I’m back from Thailand, my life is slowly returning to some semblance of order and I HAVE blogged. Today though, I’m talking about the ‘lost girls’ for whom I write. Because that’s a blog primarily about writing, I’ve left it over at my new ‘strictly writing’ blog, which is here: www.rebbloomer.wordpress.com
I’ve heard it said, that if you do what you love, you’ll never work a day in your life. In essence this is true; but when it comes to the particulars of doing what you love, people (especially young people) often run into trouble. The reason for this, is that doing what you love and therefore never working implies two things:
- You must, automatically, naturally, inherently, know what you love.
- Work is a bad/unhappy thing.
Let’s deal with the first problem first. Knowing what you love. It’s easy to identify what you love when you’ve lived a bit; when life has involved more than school and an adolescent boyfriend. When you know yourself choosing a love is easier. But what of the young who’ve had their heads filled with the passionate words of tree-changers and change-your-lifers? How are they to know what they love at eighteen years of age? And will it be an eternal love, or just a short-lived passion? At eighteen, life is still the great unknown. Of all that’s out there, how do you choose what you love?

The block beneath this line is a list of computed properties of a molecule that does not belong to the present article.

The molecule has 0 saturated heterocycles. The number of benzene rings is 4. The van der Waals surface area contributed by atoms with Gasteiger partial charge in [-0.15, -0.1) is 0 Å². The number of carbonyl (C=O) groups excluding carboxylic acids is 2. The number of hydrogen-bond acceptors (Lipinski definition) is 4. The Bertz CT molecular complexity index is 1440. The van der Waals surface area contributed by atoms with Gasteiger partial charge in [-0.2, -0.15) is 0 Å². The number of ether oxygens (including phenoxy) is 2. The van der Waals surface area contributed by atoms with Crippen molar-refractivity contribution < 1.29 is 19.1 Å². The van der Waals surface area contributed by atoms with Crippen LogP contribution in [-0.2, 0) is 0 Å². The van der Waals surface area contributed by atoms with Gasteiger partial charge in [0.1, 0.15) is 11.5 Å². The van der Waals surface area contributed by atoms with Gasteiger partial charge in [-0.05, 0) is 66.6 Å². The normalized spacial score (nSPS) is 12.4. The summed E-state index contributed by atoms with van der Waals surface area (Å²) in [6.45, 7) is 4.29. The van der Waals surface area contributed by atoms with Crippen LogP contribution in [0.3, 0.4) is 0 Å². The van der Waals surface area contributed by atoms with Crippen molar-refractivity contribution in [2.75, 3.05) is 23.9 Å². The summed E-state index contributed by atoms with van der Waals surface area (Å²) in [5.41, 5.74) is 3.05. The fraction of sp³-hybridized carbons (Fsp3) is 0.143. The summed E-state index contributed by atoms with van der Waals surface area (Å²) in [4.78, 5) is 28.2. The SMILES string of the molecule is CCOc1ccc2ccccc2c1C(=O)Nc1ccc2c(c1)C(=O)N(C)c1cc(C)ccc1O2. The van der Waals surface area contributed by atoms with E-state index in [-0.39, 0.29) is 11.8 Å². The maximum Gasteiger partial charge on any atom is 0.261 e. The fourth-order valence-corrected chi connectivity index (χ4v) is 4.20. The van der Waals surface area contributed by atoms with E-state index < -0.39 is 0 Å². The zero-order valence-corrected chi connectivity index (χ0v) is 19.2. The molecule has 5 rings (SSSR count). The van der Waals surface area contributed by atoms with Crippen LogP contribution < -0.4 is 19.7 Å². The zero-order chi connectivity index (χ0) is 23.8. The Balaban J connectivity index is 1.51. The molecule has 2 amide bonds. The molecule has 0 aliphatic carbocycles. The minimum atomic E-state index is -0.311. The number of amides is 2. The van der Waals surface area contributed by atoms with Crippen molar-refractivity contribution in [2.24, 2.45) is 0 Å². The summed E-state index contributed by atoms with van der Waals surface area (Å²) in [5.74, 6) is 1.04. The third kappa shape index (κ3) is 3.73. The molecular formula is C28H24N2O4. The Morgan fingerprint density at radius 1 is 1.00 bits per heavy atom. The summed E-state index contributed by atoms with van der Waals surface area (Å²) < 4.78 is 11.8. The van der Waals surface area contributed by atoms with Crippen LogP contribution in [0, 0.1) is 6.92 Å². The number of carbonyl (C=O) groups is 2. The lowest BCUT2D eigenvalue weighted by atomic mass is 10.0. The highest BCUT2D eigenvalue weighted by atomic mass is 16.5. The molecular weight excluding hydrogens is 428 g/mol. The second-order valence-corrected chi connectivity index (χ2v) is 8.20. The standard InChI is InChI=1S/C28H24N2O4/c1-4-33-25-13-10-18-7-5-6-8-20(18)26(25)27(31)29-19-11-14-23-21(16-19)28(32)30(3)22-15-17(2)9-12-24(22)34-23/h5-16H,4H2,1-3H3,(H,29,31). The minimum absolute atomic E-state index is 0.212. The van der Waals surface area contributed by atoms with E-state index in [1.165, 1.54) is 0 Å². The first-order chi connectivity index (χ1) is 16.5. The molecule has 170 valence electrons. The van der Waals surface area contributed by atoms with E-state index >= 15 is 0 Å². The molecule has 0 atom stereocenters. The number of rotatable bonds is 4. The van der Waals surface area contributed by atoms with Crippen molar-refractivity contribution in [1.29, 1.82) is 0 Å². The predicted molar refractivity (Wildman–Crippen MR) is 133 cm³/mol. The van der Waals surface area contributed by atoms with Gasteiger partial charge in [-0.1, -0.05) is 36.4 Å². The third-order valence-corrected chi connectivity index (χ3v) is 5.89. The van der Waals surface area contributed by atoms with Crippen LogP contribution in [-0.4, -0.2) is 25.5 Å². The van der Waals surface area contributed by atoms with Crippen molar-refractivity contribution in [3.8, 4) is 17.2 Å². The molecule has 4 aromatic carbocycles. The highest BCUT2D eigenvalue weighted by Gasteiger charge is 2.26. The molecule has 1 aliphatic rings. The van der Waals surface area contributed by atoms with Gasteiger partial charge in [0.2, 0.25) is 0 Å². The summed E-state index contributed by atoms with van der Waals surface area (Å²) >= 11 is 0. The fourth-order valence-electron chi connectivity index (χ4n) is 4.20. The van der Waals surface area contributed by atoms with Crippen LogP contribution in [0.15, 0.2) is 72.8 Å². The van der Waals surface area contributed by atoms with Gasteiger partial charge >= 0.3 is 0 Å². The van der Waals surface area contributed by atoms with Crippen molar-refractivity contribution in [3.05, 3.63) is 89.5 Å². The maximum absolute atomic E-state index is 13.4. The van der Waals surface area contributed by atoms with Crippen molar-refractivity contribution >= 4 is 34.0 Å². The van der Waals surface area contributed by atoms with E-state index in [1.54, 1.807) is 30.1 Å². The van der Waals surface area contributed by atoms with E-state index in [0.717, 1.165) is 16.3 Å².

When asked to determine what they love, or when told to only work at what they love, many young adults fall into a state of terminal indecision which, on occasion, leads to terrible feelings of inadequacy and sometimes depression. Why? Because they’ve yet to identify true loves and real passions. How, they wonder, can I not know what I love? The answer is simple; they just don’t. Generally teens and young adults haven’t done or tried enough to know what they love.